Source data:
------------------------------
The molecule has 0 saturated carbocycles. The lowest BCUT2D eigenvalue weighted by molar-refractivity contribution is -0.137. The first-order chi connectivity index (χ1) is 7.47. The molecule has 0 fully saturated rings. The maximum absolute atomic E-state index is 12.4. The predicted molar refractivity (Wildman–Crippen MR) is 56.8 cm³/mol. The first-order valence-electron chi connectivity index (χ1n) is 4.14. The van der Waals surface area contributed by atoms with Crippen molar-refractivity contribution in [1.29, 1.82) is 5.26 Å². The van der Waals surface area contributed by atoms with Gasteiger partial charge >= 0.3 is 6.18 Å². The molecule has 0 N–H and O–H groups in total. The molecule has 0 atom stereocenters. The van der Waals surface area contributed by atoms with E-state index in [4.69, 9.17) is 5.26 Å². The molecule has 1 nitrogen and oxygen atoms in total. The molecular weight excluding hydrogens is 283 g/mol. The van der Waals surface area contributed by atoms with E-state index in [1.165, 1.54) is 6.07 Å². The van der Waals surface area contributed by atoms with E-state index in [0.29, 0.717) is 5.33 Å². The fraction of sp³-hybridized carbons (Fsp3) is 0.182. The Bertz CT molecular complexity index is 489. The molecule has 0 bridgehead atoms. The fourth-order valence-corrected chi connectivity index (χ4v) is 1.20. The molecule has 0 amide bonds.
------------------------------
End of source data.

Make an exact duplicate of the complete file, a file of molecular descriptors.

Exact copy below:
The molecule has 0 saturated carbocycles. The lowest BCUT2D eigenvalue weighted by molar-refractivity contribution is -0.137. The first-order chi connectivity index (χ1) is 7.47. The molecule has 0 fully saturated rings. The maximum absolute atomic E-state index is 12.4. The predicted molar refractivity (Wildman–Crippen MR) is 56.8 cm³/mol. The first-order valence-electron chi connectivity index (χ1n) is 4.14. The van der Waals surface area contributed by atoms with Crippen molar-refractivity contribution in [1.29, 1.82) is 5.26 Å². The van der Waals surface area contributed by atoms with Gasteiger partial charge >= 0.3 is 6.18 Å². The molecule has 0 N–H and O–H groups in total. The molecule has 0 atom stereocenters. The van der Waals surface area contributed by atoms with E-state index in [4.69, 9.17) is 5.26 Å². The molecule has 1 nitrogen and oxygen atoms in total. The molecular weight excluding hydrogens is 283 g/mol. The van der Waals surface area contributed by atoms with E-state index in [1.165, 1.54) is 6.07 Å². The van der Waals surface area contributed by atoms with E-state index in [0.29, 0.717) is 5.33 Å². The fraction of sp³-hybridized carbons (Fsp3) is 0.182. The Bertz CT molecular complexity index is 489. The molecule has 0 bridgehead atoms. The fourth-order valence-corrected chi connectivity index (χ4v) is 1.20. The molecule has 0 amide bonds.